The hardships of Orkney link to Canada’s early days

Displaced from their homes, many citizens of the Orkney islands ended up in Canada working for the Hudson Bay Company

This is part 2 in our series The Orkney islands

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The Standing Stones of Stenness on Mainland, the main Scottish island of Orkney, date back to approximately 3,100 BC.

Stonehenge, to put the Orkneys in time perspective as a Neolithic parent to western Europe, was constructed from 3,000 to 2,000 BC. What was it about these outpost islands that attracted the earliest agriculturalists to their shores?

Plainly, there are very fertile soils and ideal conditions for raising domesticated sheep and cattle. Offshore there was cod aplenty and millions of Atlantic salmon homing to their birth rivers.

The Orkneys may have simply provided their early inhabitants with the best of both worlds: ideal conditions for hunter-fisher-gathering, and ideal conditions for developing extended family farms like Skara Brae, right on the beach’s edge. As you travel about the Orkneys, these choices are still evident. Many households have a no-nonsense North Sea fishing boat, and many also have sheep or cattle in emerald green fields fenced with beautifully crafted stone walls.

Orkney’s Highland culture appears to have evolved offshore with strong references back to Caithness and Sutherland on the Scottish mainland, but with a broader set of skills when it came to making a living. This Orkney adaptability played an important role in the early 19th century, as what are remembered locally as The Clearances began to occur. Between 1812 and 1819, thousands of people were evicted from their crofter blackhouses and farms to make way for sheep.

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The crofters were tenants on lands owned by English nobles like Elizabeth, Duchess of Sutherland. They earned their living by selling cattle to drovers, and growing crops of oats, corn, kale and potatoes. They also made illicit whisky to tide family budgets over the long, cold and rainy winters. Crofters spoke Gaelic (pronounced ‘Gallic’) and a wee bit of English when situations demanded bilingualism. Their croft tenancies generally involved renting the stonewall-encircled fields and their stonewalled houses. It was the crofter’s duty to supply the roof timbers and thatch.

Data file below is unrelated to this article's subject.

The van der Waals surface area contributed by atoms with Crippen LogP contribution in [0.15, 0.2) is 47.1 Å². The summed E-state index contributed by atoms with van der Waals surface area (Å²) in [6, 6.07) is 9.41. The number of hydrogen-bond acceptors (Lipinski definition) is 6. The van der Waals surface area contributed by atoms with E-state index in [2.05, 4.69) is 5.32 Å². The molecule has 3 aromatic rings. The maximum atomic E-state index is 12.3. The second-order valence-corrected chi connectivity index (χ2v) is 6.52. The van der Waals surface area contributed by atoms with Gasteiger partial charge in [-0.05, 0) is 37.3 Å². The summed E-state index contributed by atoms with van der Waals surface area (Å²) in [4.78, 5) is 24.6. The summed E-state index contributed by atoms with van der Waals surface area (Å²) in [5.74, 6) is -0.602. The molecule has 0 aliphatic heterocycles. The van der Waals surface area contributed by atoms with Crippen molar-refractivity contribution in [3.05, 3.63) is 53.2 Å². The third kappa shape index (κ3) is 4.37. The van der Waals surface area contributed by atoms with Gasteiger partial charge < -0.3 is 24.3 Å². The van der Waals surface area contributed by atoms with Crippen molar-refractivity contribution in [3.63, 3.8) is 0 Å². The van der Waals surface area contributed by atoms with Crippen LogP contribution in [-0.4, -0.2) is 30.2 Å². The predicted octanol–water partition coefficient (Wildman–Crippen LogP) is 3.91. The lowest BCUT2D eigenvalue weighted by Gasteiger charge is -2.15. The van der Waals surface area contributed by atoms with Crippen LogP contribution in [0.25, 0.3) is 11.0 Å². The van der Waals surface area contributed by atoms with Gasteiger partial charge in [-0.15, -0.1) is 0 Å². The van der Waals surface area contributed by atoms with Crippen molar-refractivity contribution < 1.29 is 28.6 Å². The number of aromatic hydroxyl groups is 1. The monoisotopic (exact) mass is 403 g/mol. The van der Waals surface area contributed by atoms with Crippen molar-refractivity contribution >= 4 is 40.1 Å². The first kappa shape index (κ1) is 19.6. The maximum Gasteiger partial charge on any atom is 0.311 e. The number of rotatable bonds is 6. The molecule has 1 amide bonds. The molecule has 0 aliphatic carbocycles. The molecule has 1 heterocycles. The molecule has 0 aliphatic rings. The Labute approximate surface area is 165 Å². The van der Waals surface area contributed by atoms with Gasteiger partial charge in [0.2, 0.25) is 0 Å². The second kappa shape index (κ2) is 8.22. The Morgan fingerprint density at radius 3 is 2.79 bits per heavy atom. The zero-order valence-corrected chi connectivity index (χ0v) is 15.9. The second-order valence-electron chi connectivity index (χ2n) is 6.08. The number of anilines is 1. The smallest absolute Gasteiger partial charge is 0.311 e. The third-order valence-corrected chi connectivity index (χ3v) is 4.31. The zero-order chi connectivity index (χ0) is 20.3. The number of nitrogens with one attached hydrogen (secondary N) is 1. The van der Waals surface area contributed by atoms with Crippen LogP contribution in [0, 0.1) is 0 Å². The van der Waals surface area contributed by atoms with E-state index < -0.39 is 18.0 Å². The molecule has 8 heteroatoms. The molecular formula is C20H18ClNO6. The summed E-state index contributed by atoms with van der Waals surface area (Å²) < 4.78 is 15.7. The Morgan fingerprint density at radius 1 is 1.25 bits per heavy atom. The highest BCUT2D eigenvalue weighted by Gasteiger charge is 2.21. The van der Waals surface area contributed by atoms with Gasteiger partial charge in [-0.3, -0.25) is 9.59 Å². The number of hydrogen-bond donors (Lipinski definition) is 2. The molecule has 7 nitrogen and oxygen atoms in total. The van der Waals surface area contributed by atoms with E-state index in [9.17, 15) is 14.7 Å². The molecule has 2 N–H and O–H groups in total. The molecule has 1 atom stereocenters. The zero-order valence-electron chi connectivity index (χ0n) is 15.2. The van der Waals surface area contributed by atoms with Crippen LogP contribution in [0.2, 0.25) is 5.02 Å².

For their part, the Sutherlands owned 1.5 million acres in the 1820s. Theirs was the largest private estate in the British Empire. The Duke of Sutherland and his wife took it as their duty to grow and improve their fortunes, and in this calculation, sheep provided a better return on investment than crofters. Basically, mutton replaced people in the Sutherland’s new economic plan. Eyewitness accounts of the clearances were achingly sad. The Reverend Donald Sage, a Highland missionary wrote:

“It was the month of April, 1819 that they were all, men, women and children… on one day to quit their tenements and go – many of them knew not whither, for a few some miserable patches of ground along the poorest shore were doled as lots without anything in the shape of the poorest hut to shelter them. They were supposed to cultivate the ground and occupy themselves as fishermen” (Strathnaver Museum, 2017). The Sutherland’s militia saw to it that a return to the crofts was impossible. Groups of ‘Burners’ torched the crofters’ roof timbers and thatch, rendering their homes unlivable.

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Coping with The Clearances gave strong incentives to move elsewhere. Companies of economic adventurers were meanwhile seeking able-bodied men and women to assist in developing their ventures abroad. That’s why the Hudson’s Bay Company chose to recruit in northern Scotland. They sought people with diverse abilities, who were accustomed to hard labour out-of-doors, who could abide other cultures, and who were above all motivated to make success out of hardship.

There is no better example of such a person than Dr. John Rae (1813–1893), an Orkneyman of Kirkwall. His career as a Bay Man covered the period 1833–1864. During this time he served as surgeon, and Chief Factor of the Mackenzie River District. Rae was physically dynamic, loved hunting and eating country food, learned several indigenous languages, completed the discovery of the final portion of Northwest Passage, and determined that the final days of the members of the Franklin Expedition involved cannibalism.

Today John Rae’s life is celebrated in St. Magnus Cathedral, Kirkwall, where his coffin is topped with a magnificent marble sculpture of Rae at rest with his hunting rifle on the Canadian Arctic landscape, under a blanket and wearing indigenous leggings and moccasins. To Canadians abroad he is immediately recognizable as one of us.

Troy Media columnist Mike Robinson has been CEO of three Canadian NGOs: the Arctic Institute of North America, the Glenbow Museum and the Bill Reid Gallery.

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